(Note: This article has been slightly revised and updated since it was originally posted.)
From time to time I share here my response to a question that I fielded somewhere else. In this case, the subject concerned whether or not a beginner getting a new DSLR should start out with a “normal” 50mm prime lens. Here is a slightly edited version of what I wrote.
Every so often a beginning photographer buying their first DSLR, typically a cropped sensor model, will be advised to “get a 50mm prime,” either as their only lens or as an adjunct to the “kit zoom” that likely comes with most entry-level DSLRs. Some say you should do this because you must learn to shoot with a prime before you are ready for a zoom. (This is nonsense, in my opinion.) Others suggest that folks should get the prime because good and inexpensive versions are available – which is true, but not a reason to buy one.
I’m here to say that there is little or no good reason for a beginning DSLR photographer to get a 50mm prime—especially a 50mm prime—with their new camera. Get the kit zoom and start making photographs.
The advice to get a 50mm prime comes from a very different set of circumstances and a very different time. When 35mm film SLRs first became available some decades ago, decent zoom lenses were not available at prices that beginners would contemplate paying, if they were even available at all. (Those shooting 35mm rangefinder cameras found even more impediments to the idea of using a zoom.) In fact, photographers generally didn’t use them. “Zoom or prime?” was not the question at all – primes were the only realistic option.
The general feeling was that something in the 50mm focal length range or thereabouts could be the ideal starter “normal” lens on a 35mm film camera. (This was not a universally held viewpoint – some preferred lenses a bit wider and some of the standard primes came in longer focal lengths such as 55mm.) A 50mm +/- prime was the first lens that most folks got with their new film SLR, and there were lots of fine and inexpensive options. You got your camera and you got your 50mm prime. In fact, if you got a SLR “kit,” it was camera plus a 50mm or so prime, probably a f/2 or f/1.8 version. The fact that we still have lenses like Canon’s EF 50mm f/1.8 at such a low price is a result of that history.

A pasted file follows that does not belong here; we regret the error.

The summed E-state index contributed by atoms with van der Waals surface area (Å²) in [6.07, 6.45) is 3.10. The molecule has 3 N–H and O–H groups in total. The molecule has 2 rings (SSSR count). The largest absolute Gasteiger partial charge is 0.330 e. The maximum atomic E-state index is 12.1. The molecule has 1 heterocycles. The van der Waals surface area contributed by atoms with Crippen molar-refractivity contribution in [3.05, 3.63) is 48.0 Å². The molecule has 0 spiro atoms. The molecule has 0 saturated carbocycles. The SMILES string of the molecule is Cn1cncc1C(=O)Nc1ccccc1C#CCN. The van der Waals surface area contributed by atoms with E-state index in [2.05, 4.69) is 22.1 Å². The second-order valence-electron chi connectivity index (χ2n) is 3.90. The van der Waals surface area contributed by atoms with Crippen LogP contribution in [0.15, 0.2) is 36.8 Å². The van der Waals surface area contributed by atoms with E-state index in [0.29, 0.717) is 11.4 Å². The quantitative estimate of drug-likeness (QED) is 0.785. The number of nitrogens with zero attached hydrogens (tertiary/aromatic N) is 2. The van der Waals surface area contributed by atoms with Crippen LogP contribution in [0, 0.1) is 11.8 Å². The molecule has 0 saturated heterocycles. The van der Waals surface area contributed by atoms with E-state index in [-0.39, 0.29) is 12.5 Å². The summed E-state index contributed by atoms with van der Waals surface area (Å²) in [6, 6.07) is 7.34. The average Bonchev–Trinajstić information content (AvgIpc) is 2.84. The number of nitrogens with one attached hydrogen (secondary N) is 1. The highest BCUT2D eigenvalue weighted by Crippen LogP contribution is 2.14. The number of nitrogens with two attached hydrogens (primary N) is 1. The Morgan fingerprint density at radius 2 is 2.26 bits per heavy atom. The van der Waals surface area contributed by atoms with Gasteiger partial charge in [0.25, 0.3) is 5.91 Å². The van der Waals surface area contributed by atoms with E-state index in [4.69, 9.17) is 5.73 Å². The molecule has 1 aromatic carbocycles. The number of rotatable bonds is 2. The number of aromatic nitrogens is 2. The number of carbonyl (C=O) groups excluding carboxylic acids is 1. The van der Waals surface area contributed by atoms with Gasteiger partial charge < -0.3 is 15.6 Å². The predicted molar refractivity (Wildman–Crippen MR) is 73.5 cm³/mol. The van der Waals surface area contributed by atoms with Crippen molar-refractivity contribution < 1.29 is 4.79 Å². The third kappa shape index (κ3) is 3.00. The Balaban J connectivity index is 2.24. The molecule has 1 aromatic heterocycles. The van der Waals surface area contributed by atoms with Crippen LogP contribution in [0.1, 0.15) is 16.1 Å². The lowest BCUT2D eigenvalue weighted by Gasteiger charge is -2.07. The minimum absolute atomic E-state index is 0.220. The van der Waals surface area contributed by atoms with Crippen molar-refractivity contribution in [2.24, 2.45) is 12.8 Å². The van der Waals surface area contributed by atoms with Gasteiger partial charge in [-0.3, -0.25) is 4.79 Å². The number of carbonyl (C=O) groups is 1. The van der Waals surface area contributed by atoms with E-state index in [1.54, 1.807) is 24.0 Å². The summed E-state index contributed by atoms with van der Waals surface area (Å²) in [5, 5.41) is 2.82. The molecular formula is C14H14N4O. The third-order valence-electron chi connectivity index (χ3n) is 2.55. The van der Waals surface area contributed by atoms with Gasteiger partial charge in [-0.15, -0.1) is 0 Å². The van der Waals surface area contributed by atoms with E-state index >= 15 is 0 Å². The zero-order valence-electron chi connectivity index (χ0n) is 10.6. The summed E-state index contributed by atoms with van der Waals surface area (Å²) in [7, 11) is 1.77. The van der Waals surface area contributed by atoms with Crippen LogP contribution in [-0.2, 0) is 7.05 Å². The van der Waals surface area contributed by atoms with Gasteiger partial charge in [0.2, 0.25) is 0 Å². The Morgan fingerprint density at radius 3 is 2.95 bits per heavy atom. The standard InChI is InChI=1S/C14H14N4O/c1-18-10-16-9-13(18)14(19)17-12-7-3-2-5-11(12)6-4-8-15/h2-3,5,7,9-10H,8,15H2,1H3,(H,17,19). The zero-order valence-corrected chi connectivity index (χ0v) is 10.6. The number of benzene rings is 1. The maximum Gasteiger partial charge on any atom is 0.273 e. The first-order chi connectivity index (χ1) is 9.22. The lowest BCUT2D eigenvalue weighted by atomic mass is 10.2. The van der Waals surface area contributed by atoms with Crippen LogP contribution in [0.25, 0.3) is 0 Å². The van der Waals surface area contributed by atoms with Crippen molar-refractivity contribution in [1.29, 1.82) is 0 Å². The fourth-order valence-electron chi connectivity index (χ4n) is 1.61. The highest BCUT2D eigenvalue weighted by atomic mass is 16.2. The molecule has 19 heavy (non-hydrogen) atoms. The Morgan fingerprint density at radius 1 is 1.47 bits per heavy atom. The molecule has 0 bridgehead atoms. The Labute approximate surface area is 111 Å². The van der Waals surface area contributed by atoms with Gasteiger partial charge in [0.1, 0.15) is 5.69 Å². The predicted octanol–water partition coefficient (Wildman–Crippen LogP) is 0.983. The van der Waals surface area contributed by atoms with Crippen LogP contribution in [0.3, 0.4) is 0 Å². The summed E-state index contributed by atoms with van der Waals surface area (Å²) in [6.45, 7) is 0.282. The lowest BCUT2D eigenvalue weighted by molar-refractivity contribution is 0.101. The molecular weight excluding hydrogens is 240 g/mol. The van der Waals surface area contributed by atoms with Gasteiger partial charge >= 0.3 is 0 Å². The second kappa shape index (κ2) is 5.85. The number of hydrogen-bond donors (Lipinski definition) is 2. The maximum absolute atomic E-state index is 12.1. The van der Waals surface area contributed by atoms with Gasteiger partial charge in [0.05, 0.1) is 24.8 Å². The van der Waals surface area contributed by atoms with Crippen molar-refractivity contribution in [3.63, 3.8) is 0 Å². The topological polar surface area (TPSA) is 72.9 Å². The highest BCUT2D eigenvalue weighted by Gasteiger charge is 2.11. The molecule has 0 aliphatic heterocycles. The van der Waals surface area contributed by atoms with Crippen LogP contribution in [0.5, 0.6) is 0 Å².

In reality, the valid advice back then was to “get a 50mm prime and learn to shoot it before buying more lenses.” The source of this advice had nothing at all to do with a zoom versus prime question. Primes were the only option. The implication actually was don’t get sucked into buying a bunch of lenses before you know what you are doing or what you need. (We are all aware of how tempting it can be to allow gear acquisition syndrome to supplant photography.) In other words, get a first lens, shoot a lot with it, learn a lot from doing so, and only then start to consider what your experience tells you about the need for (maybe) getting other lenses.
That warning still holds true, but keep in mind that it is a actually warning against rushing out and buying lots of stuff. Today, the better, and far more likely, first lens choice is going to be a zoom. There are excellent, inexpensive options available today that have supplanted the old-school inexpensive 50mm prime as the logical first lens. Every manufacturer has at least one fine and inexpensive “kit” zoom lens. The more accurate modern update of the old “buy a 50mm prime, learn to shoot before you buy more lenses” is actually:
Get the kit zoom, and learn to shoot before you invest in more lenses.
(In fact, a logical extension of this advice is to shoot a lot with your kit zoom before getting sucked into buying… a 50mm prime!”)